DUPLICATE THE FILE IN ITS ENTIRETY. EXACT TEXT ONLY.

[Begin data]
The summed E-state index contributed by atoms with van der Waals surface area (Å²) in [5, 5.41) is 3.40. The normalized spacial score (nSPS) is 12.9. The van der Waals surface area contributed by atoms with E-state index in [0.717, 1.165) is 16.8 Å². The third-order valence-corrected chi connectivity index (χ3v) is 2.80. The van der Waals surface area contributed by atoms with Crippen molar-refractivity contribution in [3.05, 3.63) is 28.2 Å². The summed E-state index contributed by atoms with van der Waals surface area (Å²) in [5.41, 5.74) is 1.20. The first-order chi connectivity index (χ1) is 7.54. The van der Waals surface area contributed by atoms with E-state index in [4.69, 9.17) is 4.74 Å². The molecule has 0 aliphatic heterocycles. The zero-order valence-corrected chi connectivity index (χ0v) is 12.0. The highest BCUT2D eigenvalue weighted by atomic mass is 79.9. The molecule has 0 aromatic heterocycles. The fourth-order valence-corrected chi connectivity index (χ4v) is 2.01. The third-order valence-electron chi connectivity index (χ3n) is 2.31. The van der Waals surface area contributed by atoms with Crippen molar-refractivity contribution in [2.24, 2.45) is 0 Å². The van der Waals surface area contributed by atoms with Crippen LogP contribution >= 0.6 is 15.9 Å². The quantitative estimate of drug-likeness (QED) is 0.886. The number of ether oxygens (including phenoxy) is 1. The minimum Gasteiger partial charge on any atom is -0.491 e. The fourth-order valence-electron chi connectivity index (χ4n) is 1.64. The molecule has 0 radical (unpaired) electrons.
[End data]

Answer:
The summed E-state index contributed by atoms with van der Waals surface area (Å²) in [5, 5.41) is 3.40. The normalized spacial score (nSPS) is 12.9. The van der Waals surface area contributed by atoms with E-state index in [0.717, 1.165) is 16.8 Å². The third-order valence-corrected chi connectivity index (χ3v) is 2.80. The van der Waals surface area contributed by atoms with Crippen molar-refractivity contribution in [3.05, 3.63) is 28.2 Å². The summed E-state index contributed by atoms with van der Waals surface area (Å²) in [5.41, 5.74) is 1.20. The first-order chi connectivity index (χ1) is 7.54. The van der Waals surface area contributed by atoms with E-state index in [4.69, 9.17) is 4.74 Å². The molecule has 0 aliphatic heterocycles. The zero-order valence-corrected chi connectivity index (χ0v) is 12.0. The highest BCUT2D eigenvalue weighted by atomic mass is 79.9. The molecule has 0 aromatic heterocycles. The fourth-order valence-corrected chi connectivity index (χ4v) is 2.01. The third-order valence-electron chi connectivity index (χ3n) is 2.31. The van der Waals surface area contributed by atoms with Crippen molar-refractivity contribution in [2.24, 2.45) is 0 Å². The van der Waals surface area contributed by atoms with Crippen LogP contribution >= 0.6 is 15.9 Å². The quantitative estimate of drug-likeness (QED) is 0.886. The number of ether oxygens (including phenoxy) is 1. The minimum Gasteiger partial charge on any atom is -0.491 e. The fourth-order valence-electron chi connectivity index (χ4n) is 1.64. The molecule has 0 radical (unpaired) electrons.